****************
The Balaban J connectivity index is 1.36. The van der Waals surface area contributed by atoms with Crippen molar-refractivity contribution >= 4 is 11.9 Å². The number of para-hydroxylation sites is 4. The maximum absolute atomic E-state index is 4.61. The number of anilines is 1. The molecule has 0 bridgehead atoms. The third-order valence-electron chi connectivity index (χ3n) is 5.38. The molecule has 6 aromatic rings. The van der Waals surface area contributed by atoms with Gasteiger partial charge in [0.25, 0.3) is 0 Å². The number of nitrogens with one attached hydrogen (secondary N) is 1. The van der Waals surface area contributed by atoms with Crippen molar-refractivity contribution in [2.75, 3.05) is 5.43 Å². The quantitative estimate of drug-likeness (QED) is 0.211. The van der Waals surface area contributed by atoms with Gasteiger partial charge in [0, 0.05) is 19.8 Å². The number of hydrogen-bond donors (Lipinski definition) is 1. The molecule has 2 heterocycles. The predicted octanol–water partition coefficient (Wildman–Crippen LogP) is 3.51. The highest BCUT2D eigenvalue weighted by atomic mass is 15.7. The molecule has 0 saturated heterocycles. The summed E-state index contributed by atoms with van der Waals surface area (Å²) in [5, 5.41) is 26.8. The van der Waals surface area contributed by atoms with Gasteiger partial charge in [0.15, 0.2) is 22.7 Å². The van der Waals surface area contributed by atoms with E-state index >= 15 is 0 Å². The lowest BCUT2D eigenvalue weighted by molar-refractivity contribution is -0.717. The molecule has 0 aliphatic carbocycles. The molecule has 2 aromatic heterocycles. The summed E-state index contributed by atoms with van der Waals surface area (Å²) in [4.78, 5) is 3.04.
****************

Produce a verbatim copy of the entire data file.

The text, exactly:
The Balaban J connectivity index is 1.36. The van der Waals surface area contributed by atoms with Crippen molar-refractivity contribution >= 4 is 11.9 Å². The number of para-hydroxylation sites is 4. The maximum absolute atomic E-state index is 4.61. The number of anilines is 1. The molecule has 0 bridgehead atoms. The third-order valence-electron chi connectivity index (χ3n) is 5.38. The molecule has 6 aromatic rings. The van der Waals surface area contributed by atoms with Gasteiger partial charge in [0.25, 0.3) is 0 Å². The number of nitrogens with one attached hydrogen (secondary N) is 1. The van der Waals surface area contributed by atoms with Crippen molar-refractivity contribution in [2.75, 3.05) is 5.43 Å². The quantitative estimate of drug-likeness (QED) is 0.211. The van der Waals surface area contributed by atoms with Gasteiger partial charge in [0, 0.05) is 19.8 Å². The number of hydrogen-bond donors (Lipinski definition) is 1. The molecule has 2 heterocycles. The predicted octanol–water partition coefficient (Wildman–Crippen LogP) is 3.51. The highest BCUT2D eigenvalue weighted by atomic mass is 15.7. The molecule has 0 saturated heterocycles. The summed E-state index contributed by atoms with van der Waals surface area (Å²) in [5, 5.41) is 26.8. The van der Waals surface area contributed by atoms with Gasteiger partial charge in [0.15, 0.2) is 22.7 Å². The van der Waals surface area contributed by atoms with E-state index >= 15 is 0 Å². The lowest BCUT2D eigenvalue weighted by molar-refractivity contribution is -0.717. The molecule has 0 aliphatic carbocycles. The molecule has 2 aromatic heterocycles. The summed E-state index contributed by atoms with van der Waals surface area (Å²) in [4.78, 5) is 3.04.